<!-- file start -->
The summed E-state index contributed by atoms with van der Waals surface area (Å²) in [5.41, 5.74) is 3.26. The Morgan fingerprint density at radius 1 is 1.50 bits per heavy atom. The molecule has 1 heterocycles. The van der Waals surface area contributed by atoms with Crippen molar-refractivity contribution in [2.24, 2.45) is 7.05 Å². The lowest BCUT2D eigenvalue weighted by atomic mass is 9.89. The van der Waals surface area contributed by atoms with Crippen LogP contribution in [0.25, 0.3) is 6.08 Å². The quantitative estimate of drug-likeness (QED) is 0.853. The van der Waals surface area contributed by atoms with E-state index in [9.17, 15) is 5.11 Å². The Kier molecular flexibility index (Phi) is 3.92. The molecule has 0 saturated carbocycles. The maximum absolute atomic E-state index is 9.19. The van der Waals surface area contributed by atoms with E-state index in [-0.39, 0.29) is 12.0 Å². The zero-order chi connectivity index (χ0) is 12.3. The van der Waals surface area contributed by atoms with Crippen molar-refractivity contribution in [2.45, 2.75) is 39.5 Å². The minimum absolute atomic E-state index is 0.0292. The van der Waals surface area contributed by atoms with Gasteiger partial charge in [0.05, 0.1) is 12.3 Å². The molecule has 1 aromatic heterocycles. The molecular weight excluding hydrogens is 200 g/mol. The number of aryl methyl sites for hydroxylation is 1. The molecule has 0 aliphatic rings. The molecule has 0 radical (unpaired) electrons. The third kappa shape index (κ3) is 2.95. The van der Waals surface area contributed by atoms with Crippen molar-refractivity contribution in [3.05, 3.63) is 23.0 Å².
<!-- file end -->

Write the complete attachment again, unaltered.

The summed E-state index contributed by atoms with van der Waals surface area (Å²) in [5.41, 5.74) is 3.26. The Morgan fingerprint density at radius 1 is 1.50 bits per heavy atom. The molecule has 1 heterocycles. The van der Waals surface area contributed by atoms with Crippen molar-refractivity contribution in [2.24, 2.45) is 7.05 Å². The lowest BCUT2D eigenvalue weighted by atomic mass is 9.89. The van der Waals surface area contributed by atoms with Crippen LogP contribution in [0.25, 0.3) is 6.08 Å². The quantitative estimate of drug-likeness (QED) is 0.853. The van der Waals surface area contributed by atoms with E-state index in [9.17, 15) is 5.11 Å². The Kier molecular flexibility index (Phi) is 3.92. The molecule has 0 saturated carbocycles. The maximum absolute atomic E-state index is 9.19. The van der Waals surface area contributed by atoms with E-state index in [-0.39, 0.29) is 12.0 Å². The zero-order chi connectivity index (χ0) is 12.3. The van der Waals surface area contributed by atoms with Crippen molar-refractivity contribution in [2.45, 2.75) is 39.5 Å². The minimum absolute atomic E-state index is 0.0292. The van der Waals surface area contributed by atoms with Gasteiger partial charge in [0.05, 0.1) is 12.3 Å². The molecule has 1 aromatic heterocycles. The molecular weight excluding hydrogens is 200 g/mol. The number of aryl methyl sites for hydroxylation is 1. The molecule has 0 aliphatic rings. The molecule has 0 radical (unpaired) electrons. The third kappa shape index (κ3) is 2.95. The van der Waals surface area contributed by atoms with Crippen molar-refractivity contribution in [3.05, 3.63) is 23.0 Å².